Credited to the Great Lakes Ojibwa People
Country of Origin: Ojibwewaki
1 cup finished manoomin (wild rice is bat-protected)
1 tablespoon of dried cranberry (bat-protected)
1 tablespoon of dried blueberry
1 tablespoon of hazelnuts (bat-protected) [optional]
1 tablespoon of pure maple sugar
(Recipe yields 4 1-cup servings)
Place all ingredients in a cooking pot and add 3 cups of water. Allow the rice to cook until most of the water is gone — about 1/2 hour at a rolling boil/simmer. Serve and enjoy! You may wish to add more fresh fruit or add warm milk and serve as a breakfast porridge — delicious! The recipe is common and may be adjusted based on personal tastes.
Role of bats in the recipe:
Common bat species in the Upper Great Lakes Region are: big brown bat, little brown bat, hoary bat, silver-haired bat; these bats protect the rice by eating insect predators that my impact the rice harvest.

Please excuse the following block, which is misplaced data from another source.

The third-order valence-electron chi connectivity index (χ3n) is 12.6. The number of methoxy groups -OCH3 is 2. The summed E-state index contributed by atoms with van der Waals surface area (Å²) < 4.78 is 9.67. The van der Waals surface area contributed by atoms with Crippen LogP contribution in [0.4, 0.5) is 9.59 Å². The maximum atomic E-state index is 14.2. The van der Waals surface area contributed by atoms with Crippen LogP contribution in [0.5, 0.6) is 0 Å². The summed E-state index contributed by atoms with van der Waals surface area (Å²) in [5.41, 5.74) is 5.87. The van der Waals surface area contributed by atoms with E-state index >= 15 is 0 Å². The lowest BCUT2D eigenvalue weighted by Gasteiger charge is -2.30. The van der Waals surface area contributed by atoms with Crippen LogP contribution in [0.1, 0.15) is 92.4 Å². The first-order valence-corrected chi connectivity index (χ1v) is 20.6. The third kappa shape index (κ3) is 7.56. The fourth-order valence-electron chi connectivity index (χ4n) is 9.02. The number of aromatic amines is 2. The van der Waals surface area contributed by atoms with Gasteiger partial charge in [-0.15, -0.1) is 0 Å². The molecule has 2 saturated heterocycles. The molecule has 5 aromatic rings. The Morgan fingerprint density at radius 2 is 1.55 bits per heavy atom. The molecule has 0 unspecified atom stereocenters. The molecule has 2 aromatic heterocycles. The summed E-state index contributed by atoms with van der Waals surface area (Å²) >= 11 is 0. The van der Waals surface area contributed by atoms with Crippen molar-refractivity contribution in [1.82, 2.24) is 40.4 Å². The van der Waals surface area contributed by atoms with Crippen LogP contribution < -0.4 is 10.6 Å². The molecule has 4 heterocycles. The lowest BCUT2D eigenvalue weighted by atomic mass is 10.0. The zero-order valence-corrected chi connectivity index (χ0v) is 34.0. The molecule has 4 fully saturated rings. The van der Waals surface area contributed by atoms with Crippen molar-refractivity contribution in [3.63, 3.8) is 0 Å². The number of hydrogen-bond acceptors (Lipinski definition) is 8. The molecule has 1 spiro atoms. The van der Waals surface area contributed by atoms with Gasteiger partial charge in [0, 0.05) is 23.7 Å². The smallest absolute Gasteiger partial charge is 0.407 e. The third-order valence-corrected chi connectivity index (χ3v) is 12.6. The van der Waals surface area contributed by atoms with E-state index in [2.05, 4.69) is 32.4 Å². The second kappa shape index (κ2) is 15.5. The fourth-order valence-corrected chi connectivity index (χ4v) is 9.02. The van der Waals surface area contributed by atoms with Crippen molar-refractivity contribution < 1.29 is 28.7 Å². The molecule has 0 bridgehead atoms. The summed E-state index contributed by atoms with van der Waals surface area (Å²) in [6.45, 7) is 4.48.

Manoomin (wild rice, also known as “the good berry”) is known as the “food that grows on water”, whose presence fulfilled the prophecies foretold in the Anishinaabe’s migration from the east. Manoomin is used in the daily lives, ceremonies, and feasts of the Anishinaabe people. It is also recognized as a preferred source of food for migrating waterfowl and has high ecological value for both wildlife and fish habitat. It can also help to maintain water quality by securing loose soil, tying up nutrients, and slowing winds across shallow wetlands.